[Fair warning: I wrote this one for family and it may have no interest at all for you.]
My Mother’s family have always been prolific writers. Mostly of letters, but also of poems, essays, lessons, and books. There’s a great sense of humor among the whole Hallford family. Tonight I was re-reading a round robin letter that my grandfather sent out in 1959. I don’t know where page one is… it may be deeper in this box, but I’m going to share the letter even without the first page. My family will chuckle at the style of writing Papa always had.
To set the stage, this is 1959, Papa and Mamma Hallford lived in Eastland, Texas, where he was the supervisor over the region’s Department of Welfare. He had been a school teacher and superintendent for many many years and always was an educator at heart. The four daughters were a little bit scattered (geographically, I mean)… the oldest, Aunt Dorothy, and her family were living in California. The second, Aunt Billie, may have been in Tyler along about this time. My mom was third, Pat, and we lived in Amarillo, and the youngest, Lou Helen or “Louie” lived in Oklahoma right on the Red River. My mother and her sisters and their mother wrote one another just about every week. There were always letters in the mailbox from someone in our family. Papa wrote less often, but sometimes felt like he needed to get into communication with his kids, so letters like this would arrive. What I really love about this letter is that he certainly didn’t waste paper, he wrote on the back of a mimeograph of the Sunday school attendance for the First Baptist Church. It has columns for the number enrolled, the number attending, the “total con.” (I don’t know if that is contributing or amount contributed), and the number that brought their Bibles. I had forgotten how that was always a check box on the offering envelope. Also, the number attending preaching. They had a good turnout that Dec. 7, 1958 Sunday with 320 there for Sunday school.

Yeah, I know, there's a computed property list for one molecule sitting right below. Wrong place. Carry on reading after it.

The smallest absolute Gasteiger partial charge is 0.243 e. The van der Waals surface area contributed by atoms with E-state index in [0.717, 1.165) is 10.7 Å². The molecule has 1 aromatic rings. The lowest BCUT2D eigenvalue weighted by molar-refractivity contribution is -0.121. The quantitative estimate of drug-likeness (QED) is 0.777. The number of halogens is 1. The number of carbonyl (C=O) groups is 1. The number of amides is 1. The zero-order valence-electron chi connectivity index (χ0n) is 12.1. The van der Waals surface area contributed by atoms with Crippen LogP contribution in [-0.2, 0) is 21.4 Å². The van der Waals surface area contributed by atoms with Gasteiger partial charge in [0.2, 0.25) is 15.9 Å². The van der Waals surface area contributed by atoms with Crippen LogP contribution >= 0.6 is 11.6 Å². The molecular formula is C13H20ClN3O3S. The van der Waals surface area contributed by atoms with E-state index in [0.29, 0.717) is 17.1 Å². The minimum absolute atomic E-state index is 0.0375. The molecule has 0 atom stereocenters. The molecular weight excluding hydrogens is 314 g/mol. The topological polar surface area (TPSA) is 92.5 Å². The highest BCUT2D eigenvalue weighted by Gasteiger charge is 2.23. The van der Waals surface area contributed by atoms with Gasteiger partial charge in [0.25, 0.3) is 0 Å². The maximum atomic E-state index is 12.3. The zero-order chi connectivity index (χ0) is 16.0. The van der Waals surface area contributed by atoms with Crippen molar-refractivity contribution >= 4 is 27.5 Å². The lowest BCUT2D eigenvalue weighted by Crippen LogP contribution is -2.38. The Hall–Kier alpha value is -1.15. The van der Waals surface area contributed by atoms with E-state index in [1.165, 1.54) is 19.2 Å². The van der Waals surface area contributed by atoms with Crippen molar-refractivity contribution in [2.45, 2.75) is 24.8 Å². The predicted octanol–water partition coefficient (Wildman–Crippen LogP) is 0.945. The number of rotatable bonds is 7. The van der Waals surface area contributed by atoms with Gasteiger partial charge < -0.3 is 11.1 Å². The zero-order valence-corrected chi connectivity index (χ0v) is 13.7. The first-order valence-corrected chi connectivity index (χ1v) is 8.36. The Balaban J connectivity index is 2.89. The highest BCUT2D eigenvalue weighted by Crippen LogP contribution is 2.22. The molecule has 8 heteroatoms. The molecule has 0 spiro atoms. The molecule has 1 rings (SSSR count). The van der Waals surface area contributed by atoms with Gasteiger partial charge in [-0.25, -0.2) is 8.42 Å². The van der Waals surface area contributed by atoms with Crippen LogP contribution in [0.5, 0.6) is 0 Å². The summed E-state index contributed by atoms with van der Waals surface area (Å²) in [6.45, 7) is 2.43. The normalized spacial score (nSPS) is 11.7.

Here’s a picture of Papa Hallford so you can put him in your mind’s eye as you read:
So Papa sends out this round robin letter asking for each daughter to contribute and send it on. Imagine how much fun he could have had with e-mail!
Now to the letter, page 2:
The nature of these round robin items of communication can in no wise be called informative far as all of you know, old saggy P. has too much competition in the person of the previously mentioned champion noise maker who can lick more postage stamps in a month than a cow in a clover field cuts her cud. [He’s talking about my grandmother.] Neither can they be said to be exemplary especially for the up & coming nine [the grandchildren], because all of the laws of diction are violated in the effort. – - maybe (I do not indent or space for paragraphs) this particular primer one might be a kind of boastful, egotistical sort of thing that explains how the undersigned has really triumphed in the battle between him & the twice aforementioned character. In other words for the last few years she has been calling him “Pudgy” instead of honey or sweetheart or other similar honeymoon terms. as of now, it gives the undersigned great pleasure to announce that the valid basis for such unheard? of nickname is slowly but surely disappearing. Changing the subject rather abruptly – this is a cold, cloudy, misty, icy, dreary (so some people) day and it is the opinion of the undersigned that he had better bring this effort to promote family solidarity and individual stability to a halt and chase off down to White Gap and see about the ducks.
The recipients of this will please forward on to the next in the line of chronological descent after having entered their signature or made their mark at the bottom of this or attached sheets along with their comments and finally return, as explained above, to the undersigned,
P.S. Please explain to some of the age scrambled nine that old PP can read their writing. [I think that was a hint that the grandkids should write him]
[Thus ends his part, now my aunt Dorothy in California comes in.]
Dec. 24, 1958
Well, thought I’d get time to add a hilarious note to pop’s epistle, but, sing I’m not too gifted along the witty line and it takes me 24 hours to think up the proper thing to say; and, since far be it from me to break the chain, will sent it to the next in line, as I am now working 24 hours a day and have no time for thought. Will send you something for your “garden” tho – the following piece about Homer was in the Inglewood paper. Love to all and “Merry Christmas – Happy New Year.” Dorth
[She attached this article about my uncle:]
[Next, Aunt Billie chimes in. While everyone up to now has been in handwriting, she types hers, which was usually Papa’s favorite style of writing.]